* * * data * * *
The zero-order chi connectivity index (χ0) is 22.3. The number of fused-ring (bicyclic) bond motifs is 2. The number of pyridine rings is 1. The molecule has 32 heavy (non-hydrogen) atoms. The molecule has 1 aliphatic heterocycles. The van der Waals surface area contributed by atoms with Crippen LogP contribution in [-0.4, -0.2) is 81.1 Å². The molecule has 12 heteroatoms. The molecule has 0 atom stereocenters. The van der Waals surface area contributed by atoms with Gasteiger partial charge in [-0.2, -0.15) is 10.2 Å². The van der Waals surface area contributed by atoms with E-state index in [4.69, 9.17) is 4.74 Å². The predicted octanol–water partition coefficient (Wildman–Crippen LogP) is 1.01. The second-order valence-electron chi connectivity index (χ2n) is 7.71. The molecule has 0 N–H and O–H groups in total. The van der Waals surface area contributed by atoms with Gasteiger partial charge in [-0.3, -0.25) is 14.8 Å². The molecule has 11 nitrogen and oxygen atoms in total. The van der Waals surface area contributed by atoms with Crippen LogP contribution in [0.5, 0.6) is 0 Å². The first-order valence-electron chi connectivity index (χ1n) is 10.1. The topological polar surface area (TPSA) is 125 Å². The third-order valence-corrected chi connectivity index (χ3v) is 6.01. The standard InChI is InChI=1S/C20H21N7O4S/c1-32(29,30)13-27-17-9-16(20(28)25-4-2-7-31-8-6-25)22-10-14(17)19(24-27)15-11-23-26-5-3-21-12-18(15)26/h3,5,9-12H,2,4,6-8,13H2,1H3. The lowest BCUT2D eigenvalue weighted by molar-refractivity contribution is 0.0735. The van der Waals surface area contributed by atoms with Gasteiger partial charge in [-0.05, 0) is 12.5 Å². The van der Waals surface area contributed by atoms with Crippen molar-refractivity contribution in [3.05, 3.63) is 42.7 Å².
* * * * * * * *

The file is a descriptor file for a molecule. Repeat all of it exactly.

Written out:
The zero-order chi connectivity index (χ0) is 22.3. The number of fused-ring (bicyclic) bond motifs is 2. The number of pyridine rings is 1. The molecule has 32 heavy (non-hydrogen) atoms. The molecule has 1 aliphatic heterocycles. The van der Waals surface area contributed by atoms with Crippen LogP contribution in [-0.4, -0.2) is 81.1 Å². The molecule has 12 heteroatoms. The molecule has 0 atom stereocenters. The van der Waals surface area contributed by atoms with Gasteiger partial charge in [-0.2, -0.15) is 10.2 Å². The van der Waals surface area contributed by atoms with E-state index in [4.69, 9.17) is 4.74 Å². The predicted octanol–water partition coefficient (Wildman–Crippen LogP) is 1.01. The second-order valence-electron chi connectivity index (χ2n) is 7.71. The molecule has 0 N–H and O–H groups in total. The van der Waals surface area contributed by atoms with Gasteiger partial charge in [-0.3, -0.25) is 14.8 Å². The molecule has 11 nitrogen and oxygen atoms in total. The van der Waals surface area contributed by atoms with Crippen LogP contribution in [0.5, 0.6) is 0 Å². The first-order valence-electron chi connectivity index (χ1n) is 10.1. The topological polar surface area (TPSA) is 125 Å². The third-order valence-corrected chi connectivity index (χ3v) is 6.01. The standard InChI is InChI=1S/C20H21N7O4S/c1-32(29,30)13-27-17-9-16(20(28)25-4-2-7-31-8-6-25)22-10-14(17)19(24-27)15-11-23-26-5-3-21-12-18(15)26/h3,5,9-12H,2,4,6-8,13H2,1H3. The lowest BCUT2D eigenvalue weighted by molar-refractivity contribution is 0.0735. The van der Waals surface area contributed by atoms with Gasteiger partial charge in [-0.05, 0) is 12.5 Å². The van der Waals surface area contributed by atoms with Crippen molar-refractivity contribution in [3.05, 3.63) is 42.7 Å².